Structural Classification of Proteins
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Introduction to Structural Classification of Proteins

Alexey G. Murzin, Steven E. Brenner, Tim J. P. Hubbard, and Cyrus Chothia
MRC Laboratory of Molecular Biology and Centre for Protein Engineering
Hills Road, Cambridge CB2 2QH, England


Nearly all proteins have structural similarities with other proteins and, in some of these cases, share a common evolutionary origin. A knowledge of these relationships is crucial to our understanding of the evolution of proteins and of development. It will also play an important role in the analysis of the sequence data that is being produced by worldwide genome projects.

The SCOP database aims to provide a detailed and comprehensive description of the structural and evolutionary relationships between all proteins whose structure is known, including all entries in the Protein Data Bank (PDB). It is available as a set of tightly linked hypertext documents which make the large database comprehensible and accessible. In addition, the hypertext pages offer a panoply of representations of proteins, including links to PDB entries, sequences, references, images and interactive display systems. World Wide Web URL is the entry point to the database (MRC site).

Existing automatic sequence and structure comparison tools cannot identify all structural and evolutionary relationships between proteins. The SCOP classification of proteins has been constructed manually by visual inspection and comparison of structures, but with the assistance of tools to make the task manageable and help provide generality. The job is made more challenging--and theoretically daunting--by the fact that the entities being organized are not homogeneous: sometimes it makes more sense to organize by individual domains, and other times by whole multi-domain proteins.


Proteins are classified to reflect both structural and evolutionary relatedness. Many levels exist in the hierarchy, but the principal levels are family, superfamily and fold, described below. The exact position of boundaries between these levels are to some degree subjective. Our evolutionary classification is generally conservative: where any doubt about relatedness exists, we made new divisions at the family and superfamily levels. Thus, some researchers may prefer to focus on the higher levels of the classification tree, where proteins with structural similarity are clustered.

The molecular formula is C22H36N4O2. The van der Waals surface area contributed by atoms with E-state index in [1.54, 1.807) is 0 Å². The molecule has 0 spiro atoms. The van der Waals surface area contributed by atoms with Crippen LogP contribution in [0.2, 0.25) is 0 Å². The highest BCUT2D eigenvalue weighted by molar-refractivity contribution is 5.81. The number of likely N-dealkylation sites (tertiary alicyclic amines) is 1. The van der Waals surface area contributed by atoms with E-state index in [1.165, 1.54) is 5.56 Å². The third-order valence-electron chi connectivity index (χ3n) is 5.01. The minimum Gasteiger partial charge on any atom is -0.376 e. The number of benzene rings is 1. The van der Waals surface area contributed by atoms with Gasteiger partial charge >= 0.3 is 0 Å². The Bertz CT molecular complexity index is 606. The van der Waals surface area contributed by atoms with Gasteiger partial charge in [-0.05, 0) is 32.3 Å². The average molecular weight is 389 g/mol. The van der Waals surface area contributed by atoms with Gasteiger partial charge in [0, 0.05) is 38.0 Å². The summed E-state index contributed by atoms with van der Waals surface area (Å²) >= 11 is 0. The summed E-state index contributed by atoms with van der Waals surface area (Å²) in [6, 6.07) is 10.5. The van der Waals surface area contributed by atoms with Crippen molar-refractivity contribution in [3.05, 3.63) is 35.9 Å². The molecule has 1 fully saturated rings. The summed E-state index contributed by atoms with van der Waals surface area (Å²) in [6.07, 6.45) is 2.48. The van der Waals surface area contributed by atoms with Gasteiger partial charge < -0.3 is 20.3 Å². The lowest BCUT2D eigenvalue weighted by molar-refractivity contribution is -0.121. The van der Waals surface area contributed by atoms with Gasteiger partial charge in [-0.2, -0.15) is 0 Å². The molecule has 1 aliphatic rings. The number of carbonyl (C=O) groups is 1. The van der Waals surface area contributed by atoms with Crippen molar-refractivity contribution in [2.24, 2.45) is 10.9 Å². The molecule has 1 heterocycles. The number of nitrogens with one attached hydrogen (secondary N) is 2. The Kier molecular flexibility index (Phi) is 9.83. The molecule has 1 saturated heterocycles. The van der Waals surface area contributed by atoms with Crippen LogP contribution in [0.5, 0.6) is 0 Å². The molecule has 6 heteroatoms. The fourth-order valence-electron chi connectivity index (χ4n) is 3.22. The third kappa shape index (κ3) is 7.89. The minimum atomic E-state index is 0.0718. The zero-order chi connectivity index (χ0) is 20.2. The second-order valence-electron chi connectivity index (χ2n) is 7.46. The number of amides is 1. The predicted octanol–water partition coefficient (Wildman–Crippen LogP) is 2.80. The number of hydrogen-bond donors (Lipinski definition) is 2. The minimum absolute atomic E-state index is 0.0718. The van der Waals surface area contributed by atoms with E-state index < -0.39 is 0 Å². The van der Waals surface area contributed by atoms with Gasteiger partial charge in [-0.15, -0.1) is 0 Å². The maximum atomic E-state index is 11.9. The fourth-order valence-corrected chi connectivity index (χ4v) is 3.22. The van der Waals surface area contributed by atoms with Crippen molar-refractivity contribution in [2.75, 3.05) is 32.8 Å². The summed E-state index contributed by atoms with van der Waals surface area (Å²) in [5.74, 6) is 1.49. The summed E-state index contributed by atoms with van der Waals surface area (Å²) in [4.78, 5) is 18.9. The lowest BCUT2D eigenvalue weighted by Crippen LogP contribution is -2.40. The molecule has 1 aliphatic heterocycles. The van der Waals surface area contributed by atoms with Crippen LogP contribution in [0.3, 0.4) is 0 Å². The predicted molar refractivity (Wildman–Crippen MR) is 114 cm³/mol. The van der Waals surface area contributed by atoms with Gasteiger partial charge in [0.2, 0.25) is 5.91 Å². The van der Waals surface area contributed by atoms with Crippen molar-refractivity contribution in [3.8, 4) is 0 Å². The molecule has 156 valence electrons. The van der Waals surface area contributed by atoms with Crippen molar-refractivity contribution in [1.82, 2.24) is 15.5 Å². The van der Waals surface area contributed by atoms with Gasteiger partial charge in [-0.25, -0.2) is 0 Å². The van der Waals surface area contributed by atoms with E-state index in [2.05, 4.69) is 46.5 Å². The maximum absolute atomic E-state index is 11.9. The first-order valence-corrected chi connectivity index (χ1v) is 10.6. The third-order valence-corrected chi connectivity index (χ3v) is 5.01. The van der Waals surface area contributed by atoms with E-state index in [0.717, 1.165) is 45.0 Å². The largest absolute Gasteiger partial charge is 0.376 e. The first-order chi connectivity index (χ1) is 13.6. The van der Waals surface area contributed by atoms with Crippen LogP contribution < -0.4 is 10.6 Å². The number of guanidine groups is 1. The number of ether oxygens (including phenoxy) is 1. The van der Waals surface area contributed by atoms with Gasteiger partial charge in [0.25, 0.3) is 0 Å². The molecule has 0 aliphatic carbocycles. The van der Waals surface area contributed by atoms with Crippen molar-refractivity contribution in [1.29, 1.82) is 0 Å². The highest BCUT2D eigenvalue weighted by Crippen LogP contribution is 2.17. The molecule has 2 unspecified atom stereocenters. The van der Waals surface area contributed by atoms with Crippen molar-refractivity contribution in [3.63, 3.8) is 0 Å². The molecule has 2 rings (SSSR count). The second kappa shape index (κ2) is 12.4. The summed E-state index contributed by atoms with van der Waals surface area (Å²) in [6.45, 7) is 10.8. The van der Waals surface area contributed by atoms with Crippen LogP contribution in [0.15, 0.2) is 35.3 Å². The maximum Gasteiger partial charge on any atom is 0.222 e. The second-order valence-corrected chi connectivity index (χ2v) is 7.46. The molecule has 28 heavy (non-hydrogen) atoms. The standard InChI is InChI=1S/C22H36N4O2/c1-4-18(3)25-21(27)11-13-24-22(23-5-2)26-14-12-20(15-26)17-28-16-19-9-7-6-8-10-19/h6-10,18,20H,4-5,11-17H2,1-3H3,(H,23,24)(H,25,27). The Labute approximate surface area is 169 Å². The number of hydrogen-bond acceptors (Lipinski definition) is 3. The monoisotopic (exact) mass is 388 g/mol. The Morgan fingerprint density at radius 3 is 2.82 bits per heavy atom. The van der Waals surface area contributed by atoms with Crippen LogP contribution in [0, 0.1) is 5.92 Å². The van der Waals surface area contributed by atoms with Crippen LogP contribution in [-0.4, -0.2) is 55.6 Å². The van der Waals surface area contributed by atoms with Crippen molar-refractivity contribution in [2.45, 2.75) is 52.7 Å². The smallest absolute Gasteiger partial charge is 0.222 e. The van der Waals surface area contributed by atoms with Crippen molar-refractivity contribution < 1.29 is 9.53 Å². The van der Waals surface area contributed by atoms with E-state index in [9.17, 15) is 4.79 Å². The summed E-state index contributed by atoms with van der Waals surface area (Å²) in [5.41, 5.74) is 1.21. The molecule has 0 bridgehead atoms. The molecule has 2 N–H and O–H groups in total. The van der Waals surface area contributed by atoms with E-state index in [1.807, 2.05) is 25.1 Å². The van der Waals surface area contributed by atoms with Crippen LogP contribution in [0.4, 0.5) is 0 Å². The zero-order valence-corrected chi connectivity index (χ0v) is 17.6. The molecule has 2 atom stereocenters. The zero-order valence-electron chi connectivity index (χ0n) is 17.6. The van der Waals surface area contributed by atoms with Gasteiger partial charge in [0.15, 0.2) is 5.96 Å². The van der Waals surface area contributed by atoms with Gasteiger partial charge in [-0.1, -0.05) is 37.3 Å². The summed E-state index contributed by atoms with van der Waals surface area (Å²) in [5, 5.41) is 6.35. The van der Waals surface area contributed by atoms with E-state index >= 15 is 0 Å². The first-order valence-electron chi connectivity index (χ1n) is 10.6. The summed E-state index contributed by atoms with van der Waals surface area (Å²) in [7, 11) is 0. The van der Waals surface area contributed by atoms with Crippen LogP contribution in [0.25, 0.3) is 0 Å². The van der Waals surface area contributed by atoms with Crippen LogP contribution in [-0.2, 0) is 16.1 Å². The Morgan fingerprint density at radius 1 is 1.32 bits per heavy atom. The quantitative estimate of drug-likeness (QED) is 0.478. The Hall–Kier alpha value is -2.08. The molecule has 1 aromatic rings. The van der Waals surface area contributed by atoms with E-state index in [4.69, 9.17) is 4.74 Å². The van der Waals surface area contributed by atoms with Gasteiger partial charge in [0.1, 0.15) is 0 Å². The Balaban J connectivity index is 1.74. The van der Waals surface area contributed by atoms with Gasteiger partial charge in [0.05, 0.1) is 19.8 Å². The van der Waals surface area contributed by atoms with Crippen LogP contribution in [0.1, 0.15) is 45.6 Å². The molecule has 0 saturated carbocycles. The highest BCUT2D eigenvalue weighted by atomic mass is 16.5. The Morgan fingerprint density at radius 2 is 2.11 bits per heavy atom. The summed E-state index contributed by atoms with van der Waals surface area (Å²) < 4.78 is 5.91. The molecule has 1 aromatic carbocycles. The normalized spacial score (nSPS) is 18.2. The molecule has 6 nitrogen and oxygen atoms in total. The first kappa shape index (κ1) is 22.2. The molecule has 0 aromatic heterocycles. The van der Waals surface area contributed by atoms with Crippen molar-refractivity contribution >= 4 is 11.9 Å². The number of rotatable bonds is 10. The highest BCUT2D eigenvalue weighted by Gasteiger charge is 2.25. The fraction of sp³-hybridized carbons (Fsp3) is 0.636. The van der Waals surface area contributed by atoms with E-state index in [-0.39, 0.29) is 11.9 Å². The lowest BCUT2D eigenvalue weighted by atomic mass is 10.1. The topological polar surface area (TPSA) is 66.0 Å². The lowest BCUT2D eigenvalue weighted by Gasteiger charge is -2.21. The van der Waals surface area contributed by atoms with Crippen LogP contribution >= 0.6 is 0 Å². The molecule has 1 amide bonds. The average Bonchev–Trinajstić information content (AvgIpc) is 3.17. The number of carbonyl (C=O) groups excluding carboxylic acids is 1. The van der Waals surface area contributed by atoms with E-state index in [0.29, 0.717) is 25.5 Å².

The different major levels in the hierarchy are:

  1. Family: Clear evolutionarily relationship
    Proteins clustered together into families are clearly evolutionarily related. Generally, this means that pairwise residue identities between the proteins are 30% and greater. However, in some cases similar functions and structures provide definitive evidence of common descent in the absense of high sequence identity; for example, many globins form a family though some members have sequence identities of only 15%.

  2. Superfamily: Probable common evolutionary origin
    Proteins that have low sequence identities, but whose structural and functional features suggest that a common evolutionary origin is probable are placed together in superfamilies. For example, actin, the ATPase domain of the heat shock protein, and hexakinase together form a superfamily.

  3. Fold: Major structural similarity
    Proteins are defined as having a common fold if they have the same major secondary structures in the same arrangement and with the same topological connections. Different proteins with the same fold often have peripheral elements of secondary structure and turn regions that differ in size and conformation. In some cases, these differing peripheral regions may comprise half the structure. Proteins placed together in the same fold category may not have a common evolutionary origin: the structural similarities could arise just from the physics and chemistry of proteins favoring certain packing arrangements and chain topologies.


We hope that SCOP will have broad utility that will attract a wide range of users. Experimental structural biologists may wish to explore the region of "structure space" near their proteins of current research, while theoreticians will likely find it most useful to browse the wide range of protein folds currently known. Molecular biologists may find the classification helpful because the categorization assistis in locating proteins of interest and the links make exploration easy. We also hope that SCOP will find pedegogical use, for it organizes structures in an easily comprehensible manner and makes them accessible from even a simple personal computer.


The SCOP authors thanks Sean Eddy, Graeme Mitchison, Erik Sonnhammer, and others in the computational molecular biology discussion group for useful suggestions. Thanks to Roger Sayle (author of rasmol) for suggesting the tcl/tk interface to rasmol. The University of Cambridge School of Biological Sciences is thanked for providing the principal database access point in the initial years. The mirror sites are thanked for providing local access to SCOP. AGM and CC are grateful to MRC for support. SEB is grateful to Herchel Smith and Harvard University, St. John's College, Cambridge Overseas Trust, American Friends of Cambridge University and CVCP/ORS for support. TJPH is grateful to ZENECA for support.

Copyright © 1994-2009 The scop authors /
June 2009